“He has not observed iniquity in Jacob,
Nor has He seen wickedness in Israel.
The Lord his God is with him,
And the shout of a King is among them.”
Balaam is an enigma. While he is clearly a false prophet who does great harm to the people of God, he is also responsible for some of the greatest Old Testament sermonettes. Here, he is taking a second look at the camp of Israel, attempting to find a way for Balak, king of Moab, to overthrow Israel. Instead, he learns how God sees His people.
“He has not observed iniquity in Jacob, nor has He seen wickedness in Israel.”
If you or I were standing on Mount Pisgah, remembering the actions of Israel, we would not find it difficult to observe iniquity. We might call to memory their constant complaining about food and water, their continual doubts and fears, which compelled them to long for Egypt, their obstinate disregard for the Word of God in the worship of a golden calf, or their unwillingness to enter the Promised Land. When God looks at His people, He looks through the lens of His covenant. Because of the Altar, Israel’s sins were pardoned, and God saw nothing but a forgiven people.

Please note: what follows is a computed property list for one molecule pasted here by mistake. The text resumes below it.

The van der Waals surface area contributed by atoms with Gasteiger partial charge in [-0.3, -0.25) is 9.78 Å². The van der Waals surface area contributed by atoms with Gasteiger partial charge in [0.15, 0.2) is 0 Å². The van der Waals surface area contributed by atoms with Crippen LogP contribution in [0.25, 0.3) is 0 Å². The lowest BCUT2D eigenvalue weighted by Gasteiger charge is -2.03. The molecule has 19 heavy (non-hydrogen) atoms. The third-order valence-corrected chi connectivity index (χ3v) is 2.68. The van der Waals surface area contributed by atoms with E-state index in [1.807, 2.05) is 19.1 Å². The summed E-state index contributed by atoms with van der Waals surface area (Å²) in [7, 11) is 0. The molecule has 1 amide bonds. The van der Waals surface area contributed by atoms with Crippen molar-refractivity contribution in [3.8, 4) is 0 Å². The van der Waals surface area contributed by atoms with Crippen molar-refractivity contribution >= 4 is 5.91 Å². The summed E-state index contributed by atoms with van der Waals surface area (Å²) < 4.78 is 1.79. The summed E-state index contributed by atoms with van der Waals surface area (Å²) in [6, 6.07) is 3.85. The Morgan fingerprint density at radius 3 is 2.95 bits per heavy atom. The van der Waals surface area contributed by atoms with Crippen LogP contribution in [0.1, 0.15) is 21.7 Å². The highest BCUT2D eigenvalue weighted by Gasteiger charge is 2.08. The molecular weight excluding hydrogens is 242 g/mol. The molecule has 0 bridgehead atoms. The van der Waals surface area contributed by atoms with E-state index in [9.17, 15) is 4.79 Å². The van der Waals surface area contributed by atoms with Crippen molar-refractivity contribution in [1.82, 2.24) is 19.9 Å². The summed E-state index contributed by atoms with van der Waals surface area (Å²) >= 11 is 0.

The same is true of the child of God. We are fully aware of our sins, and how guilt often keeps us from moving forward with the Lord. The devil is fully aware of our sins, and is quick to bring charges against us. But because of the cross, the Lord has chosen to use His omniscience to forget our sins. If you have trusted Christ, God does not observe iniquity, because it has been washed in the blood of the Lamb.